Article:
First: The late Chris Hondros, who died of wounds received in battle yesterday, was a contributor to the site Bag News Notes, which has a post this morning about him and Tim Hetherington, as well as links to his articles.
Michael Shaw writes, "Speaking of Chris, in particular (I didn’t know Tim), he would expect us to keep up the work, to keep shining the light, and we shall, using his great skill and dedication—an impressively high bar—as inspiration."
UPDATE: There is an appreciation of Tim Hetherington written by his friend and collaborator, writer Sebastian Junger (author of The Perfect Storm) at Vanity Fair, and Foreign Policy has a remembrance of Chris Hondros, written by Christina Larson.
Seeing a cropped version of the picture above yesterday in the Denver Post's pLOG Viet Nam page (it's picture no. 124), I was reminded that sometimes pictures can become perfect emblems of something they actually don't quite represent—although in this case, the reality is also symbolic, albeit in a different way than meets the eye. The photograph was the career high point for former Associated Press photographer Slava J. "Sal" Veder, who titled it "Burst of Joy." He won the Pulitzer Prize for it in 1974.
Taken on March 17th, 1973, it shows a newly freed prisoner of war, Air Force pilot Lt. Col. Robert L. Stirm, being greeted by his wife, Loretta, and his four children, Robert Jr., Lorrie, Cynthia, and Roger. The center of the picture, visually and emotionally, is 15-year-old Lorrie Stirm, obviously overjoyed at her father's safe return. That Lt. Col. Stirm has his back to the camera made it easy for viewers to see him as a symbol of all the returning troops and freed POWs at the end of the war.
On the surface a symbol of families joyfully reuniting in the aftermath of the conflict, the reality was not quite so rosy—although perhaps just as symbolic, in that the war that had torn the country apart had also torn this family apart. On his release three days earlier from more than five years in North Vietnamese prisoner of war camps, Lt. Col. Stirm had received a "Dear John letter" from Loretta informing him that she had moved on in his absence. They divorced a year later.
According to various articles about the picture, Sal Veder sent prints of the photograph to all the people in it. A 2005 article about the family in Smithsonian magazine, however, reports that "All four of Robert Stirm Sr.'s children [including Lorrie Stirm Kitching, now 53 and the mother of two sons] have a copy of Burst of Joy hanging in a place of honor on their walls. But he says he can't bring himself to display the picture."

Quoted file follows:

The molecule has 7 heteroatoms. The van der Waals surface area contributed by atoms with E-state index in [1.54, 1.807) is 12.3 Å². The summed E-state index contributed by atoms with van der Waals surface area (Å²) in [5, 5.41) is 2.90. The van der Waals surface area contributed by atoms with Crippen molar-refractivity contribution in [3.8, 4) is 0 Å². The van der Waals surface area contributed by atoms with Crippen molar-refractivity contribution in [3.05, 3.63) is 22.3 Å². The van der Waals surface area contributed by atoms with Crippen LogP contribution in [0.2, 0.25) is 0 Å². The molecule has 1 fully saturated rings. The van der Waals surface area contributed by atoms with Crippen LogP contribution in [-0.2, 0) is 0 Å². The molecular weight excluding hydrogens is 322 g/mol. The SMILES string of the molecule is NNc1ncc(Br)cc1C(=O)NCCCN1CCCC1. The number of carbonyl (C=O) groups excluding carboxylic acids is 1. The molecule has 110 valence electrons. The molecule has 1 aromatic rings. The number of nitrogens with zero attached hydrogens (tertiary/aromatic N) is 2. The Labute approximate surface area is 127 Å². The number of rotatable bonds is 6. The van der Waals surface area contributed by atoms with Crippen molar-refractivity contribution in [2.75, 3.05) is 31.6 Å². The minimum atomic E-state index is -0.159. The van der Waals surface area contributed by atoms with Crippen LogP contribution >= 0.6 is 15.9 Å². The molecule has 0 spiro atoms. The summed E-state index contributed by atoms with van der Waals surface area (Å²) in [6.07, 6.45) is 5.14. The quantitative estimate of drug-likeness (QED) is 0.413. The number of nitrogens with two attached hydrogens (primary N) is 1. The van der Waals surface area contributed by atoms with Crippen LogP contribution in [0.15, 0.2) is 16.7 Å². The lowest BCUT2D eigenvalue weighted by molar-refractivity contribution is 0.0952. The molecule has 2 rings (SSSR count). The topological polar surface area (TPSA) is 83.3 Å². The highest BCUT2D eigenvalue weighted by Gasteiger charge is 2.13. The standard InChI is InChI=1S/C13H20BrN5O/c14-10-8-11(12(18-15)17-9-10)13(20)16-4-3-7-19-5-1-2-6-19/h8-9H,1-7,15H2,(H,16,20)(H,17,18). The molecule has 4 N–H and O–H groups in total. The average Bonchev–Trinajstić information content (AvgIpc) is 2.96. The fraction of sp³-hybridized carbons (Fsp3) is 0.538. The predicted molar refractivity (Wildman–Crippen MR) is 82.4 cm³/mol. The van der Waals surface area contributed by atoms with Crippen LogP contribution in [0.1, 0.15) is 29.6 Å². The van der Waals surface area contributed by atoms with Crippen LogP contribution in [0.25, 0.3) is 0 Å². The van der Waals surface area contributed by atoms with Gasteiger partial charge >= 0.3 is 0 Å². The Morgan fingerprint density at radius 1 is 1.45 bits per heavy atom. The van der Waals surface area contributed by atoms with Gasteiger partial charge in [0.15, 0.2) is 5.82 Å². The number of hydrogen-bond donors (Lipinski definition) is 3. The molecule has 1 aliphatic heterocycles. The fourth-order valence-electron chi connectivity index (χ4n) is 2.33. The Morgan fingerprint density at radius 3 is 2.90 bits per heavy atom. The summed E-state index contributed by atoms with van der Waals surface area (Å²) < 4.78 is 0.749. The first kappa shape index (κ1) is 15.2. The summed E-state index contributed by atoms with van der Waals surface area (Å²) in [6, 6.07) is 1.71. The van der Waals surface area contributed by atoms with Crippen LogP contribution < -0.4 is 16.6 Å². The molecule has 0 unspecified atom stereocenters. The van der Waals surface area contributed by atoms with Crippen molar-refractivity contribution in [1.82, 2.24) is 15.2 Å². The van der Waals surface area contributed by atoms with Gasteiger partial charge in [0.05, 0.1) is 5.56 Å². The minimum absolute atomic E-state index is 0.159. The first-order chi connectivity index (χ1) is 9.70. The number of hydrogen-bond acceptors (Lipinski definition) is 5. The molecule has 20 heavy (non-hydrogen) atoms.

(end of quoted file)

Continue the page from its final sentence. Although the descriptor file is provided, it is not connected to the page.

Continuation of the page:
Lt. Col. Stirm, now 78, and Sal Veder, 84, are both retired now, and live in different cities in California.
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Original contents copyright 2011 by Michael C. Johnston and/or the bylined author. All Rights Reserved.
Featured Comment by Jerome: "The Dear John part is sad, and shows one of the consequences of war. And I agree, it can be seen in the photo that he returns to a familiy that has changed. But then, that's not the point. If anything, this photo shows the joy of father and children being reunited. And the children all showing with pride the photo of this event, proves that their joy and the bond between father and children are stronger than divorces and wars."
Featured Comment by Bill Mitchell: "A good example of how a tiny crop of the original image turns it from a great picture into a good one. H.C.-B. had it right."
Featured Comment by Ed Kirkpatrick: "Thank you! Mike for the link to the Viet Nam retrospective. There are so many heart wrenching images but every time I see Sal Veder's 'Burst of Joy' photograph I have a physical reaction and am nearly overcome. The joy evident is palpable and I love the way that every family member in the shot has at least one foot in the air except for the serviceman. Talk about the 'Decisive Moment.' Having experienced a reunion with my son returning from his first tour of duty in Iraq I know very well the utter joy that they are feeling.
"I can remember this day so clearly, watching the POWs returning after the war. For those who lived it, this is a great retrospective seen with 35 years distance. For those who are too young these photographs are must viewing. Never Forget those who did not come back."
[Ed is a regular reader of TOP. His email sig says, "Proud Father of Sgt. Scott Lange Kirkpatrick / KIA 8-11-2007 Arab Jabour, Iraq, #3685 / Bronze Star, Purple Heart, State of Maryland Patriot Medal, missed terribly." —MJ]